Guy Maddin’s  dream-history of his home city Winnipeg, Manitoba – ‘the sleep-walking capital of the world’. Psychic rivers run beneath the city, historical figures vomit ectoplasm. Rumour has it the film was financed by the Tourism Board of Manitoba who must have been aghast when they saw what their funding had wrought.

(A word of warning, My Winnipeg IS pretty weird and not to everyone’s taste. You might want to check out the trailer before you rent the DVD.)

The Dark Knight


Batman fights the war on terror; Christopher Nolan’s sprawling, confused parable in which the Joker is Osama bin Laden and Batman represents President Bush, VP Cheney and the CIA is both a demented far-right fantasy and an outstanding action film whatever your political persuasion.

Up the Yangtze

uptheyThe mind-numbing pace and scale of modern China is illustrated by this documentary about the lives of two teenagers who get work on a riverboat hauling western tourists up the Yangtze river, past the drowning cities and farms soon to sink forever beneath the waters of the Three Gorges dam.

Edge of Heaven


Turkish-German film about the complicated relationship between the two countries tells three intersecting stories in which the subjects try to find happiness, through sex, love, revolution, travel and redemption.

December 25, 2008

Seasons Greetings

Filed under: Uncategorized — danylmc @ 6:07 am


December 24, 2008


Filed under: general idiocy — danylmc @ 7:14 am
World Geography by Estimated Population. 1 AD

World Geography by Estimated Population. 1 AD

I know there’s a certain futility in pointing out mistakes in Garth George’s columns – its like staring at the sun trying to figure out which parts are hotter and brighter. George’s column today is about Jesus:

He came into a world which, in human terms, had much in common with the world today. Globalisation, for instance, was a reality. The Roman Empire straddled almost the whole of the known world.

This is certainly what Garth would have been taught back when he was at school but we now know that most of the  population of the world lived in China and India back in 1 AD and that the Roman Empire – while interesting from an historical viewpoint – was somewhat smaller than the Han dynasty and a lot less sophisticated. The main religions in the world were Buddhism, Confucianism and Hinduism and they’d endure as the top three for about 1500 years.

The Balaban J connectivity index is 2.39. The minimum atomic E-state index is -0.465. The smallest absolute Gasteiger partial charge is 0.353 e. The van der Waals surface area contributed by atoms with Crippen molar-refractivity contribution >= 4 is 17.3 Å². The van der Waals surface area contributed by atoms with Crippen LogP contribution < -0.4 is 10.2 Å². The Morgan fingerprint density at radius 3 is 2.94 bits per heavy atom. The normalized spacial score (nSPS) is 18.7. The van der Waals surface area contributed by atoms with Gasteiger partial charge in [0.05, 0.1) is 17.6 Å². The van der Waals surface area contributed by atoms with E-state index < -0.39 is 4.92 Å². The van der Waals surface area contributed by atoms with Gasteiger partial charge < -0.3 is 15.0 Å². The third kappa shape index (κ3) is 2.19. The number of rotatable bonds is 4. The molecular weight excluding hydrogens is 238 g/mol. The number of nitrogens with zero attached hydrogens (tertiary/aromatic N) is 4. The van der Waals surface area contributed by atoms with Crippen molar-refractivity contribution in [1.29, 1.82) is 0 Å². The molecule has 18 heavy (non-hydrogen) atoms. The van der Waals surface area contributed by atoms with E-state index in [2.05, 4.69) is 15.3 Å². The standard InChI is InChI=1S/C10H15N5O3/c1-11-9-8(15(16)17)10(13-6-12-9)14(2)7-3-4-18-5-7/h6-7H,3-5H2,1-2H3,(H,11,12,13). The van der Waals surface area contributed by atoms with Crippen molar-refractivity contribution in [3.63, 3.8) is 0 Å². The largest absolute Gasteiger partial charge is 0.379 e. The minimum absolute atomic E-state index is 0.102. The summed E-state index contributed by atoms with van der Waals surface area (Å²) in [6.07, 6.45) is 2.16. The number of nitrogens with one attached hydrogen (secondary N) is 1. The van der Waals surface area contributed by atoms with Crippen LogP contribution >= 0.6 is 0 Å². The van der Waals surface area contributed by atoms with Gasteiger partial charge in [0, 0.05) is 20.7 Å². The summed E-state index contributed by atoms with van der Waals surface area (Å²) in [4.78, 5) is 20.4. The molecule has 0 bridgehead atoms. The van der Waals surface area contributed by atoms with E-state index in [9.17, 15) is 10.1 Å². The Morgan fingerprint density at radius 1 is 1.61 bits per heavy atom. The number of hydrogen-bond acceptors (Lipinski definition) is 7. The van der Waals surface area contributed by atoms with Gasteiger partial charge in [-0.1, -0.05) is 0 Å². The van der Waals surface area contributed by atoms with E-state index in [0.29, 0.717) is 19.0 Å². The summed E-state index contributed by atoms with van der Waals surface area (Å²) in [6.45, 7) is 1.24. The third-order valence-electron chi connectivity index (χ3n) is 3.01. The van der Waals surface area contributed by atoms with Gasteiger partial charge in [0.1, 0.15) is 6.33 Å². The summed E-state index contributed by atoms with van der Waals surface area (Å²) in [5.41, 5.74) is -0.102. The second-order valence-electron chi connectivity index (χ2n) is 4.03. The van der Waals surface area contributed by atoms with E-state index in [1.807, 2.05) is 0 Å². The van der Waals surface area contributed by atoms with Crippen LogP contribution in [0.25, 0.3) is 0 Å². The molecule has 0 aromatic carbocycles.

I’ve often thought that if you wanted to save mankind then Roman occupied Judea was a strange place to do it; if I were God I’d have gone to the Ganges or Yangtze river valleys – in numbers of souls saved that was definitely where the action was. Better food too.

December 23, 2008

Schools out

Filed under: general news — danylmc @ 8:38 am

dazed-and-confusedA few of my friends are school teachers and I suspect they’ll have mixed feelings when they read this:

The School Trustees Association, which represents most of the 2700 school boards, wants a national debate on whether schools should open well before 9am and shut much later each day to better cater for pupils’ changing needs.

Education Minister Anne Tolley has welcomed the suggestion, saying there is an “appetite” for fresh ideas to benefit pupils, teachers and principals.

Association general manager Ray Newport said any such changes would require a law change.

He conceded that extending the school day had huge implications for staffing levels, teachers’ hours and the effects on pupils and working parents.

The modern school day is an historical artifact from way back in the distant past when Mum’s stayed at home to look after their little cherubs before 9 and after 3 and drank gin while watching Days of Our Lives in between times. Sadly we have moved on as a nation and those stay at home Mums all have jobs as National Party Cabinet Ministers so it seems very sensible for schools to reflect these social changes.

In fact it seems like such an obvious, socially progressive thing to do you have to wonder why the hell Labour didn’t get around to it during the last nine years? I guess passing the EFA and giving tens of millions of dollars away to the racing industry were just higher priorities (how you liking it there in opposition guys?)

Clearly the hard part is getting the teachers unions on board. If a ~50% increase in school hours (say, an 8-4 shift and a 10-6 shift) was accompanied by a 50% increase in staff then I think the teachers union would be pretty sweet. If the answer is to just have the teachers work a lot longer in the classrooms and then do all of their lesson planning and marking in their own time then I think that most of the teachers in the country will just quit their jobs and move overseas.

I think its obvious which of these is preferable and I also think its obvious which one the Nats will opt for – but we are looking at a surge in unemployment over the next few years, and while there seems to be some sort of fantasy in which the jobless retrain themselves as network engineers and work on the broadband roll-out it seems to me that encouraging people to retrain as teachers seems like a more realistic option.

December 22, 2008

Mental Health Break Christmas Edition

Filed under: general idiocy,nz blogs — danylmc @ 7:57 am

By now you’ve figured out that the youtube clips I post are actually very bad for your mental health:

Cactus Kate gives post-election career advice to the press gallery. Whaleoil weighs in. It’s like watching blind people give fashion tips.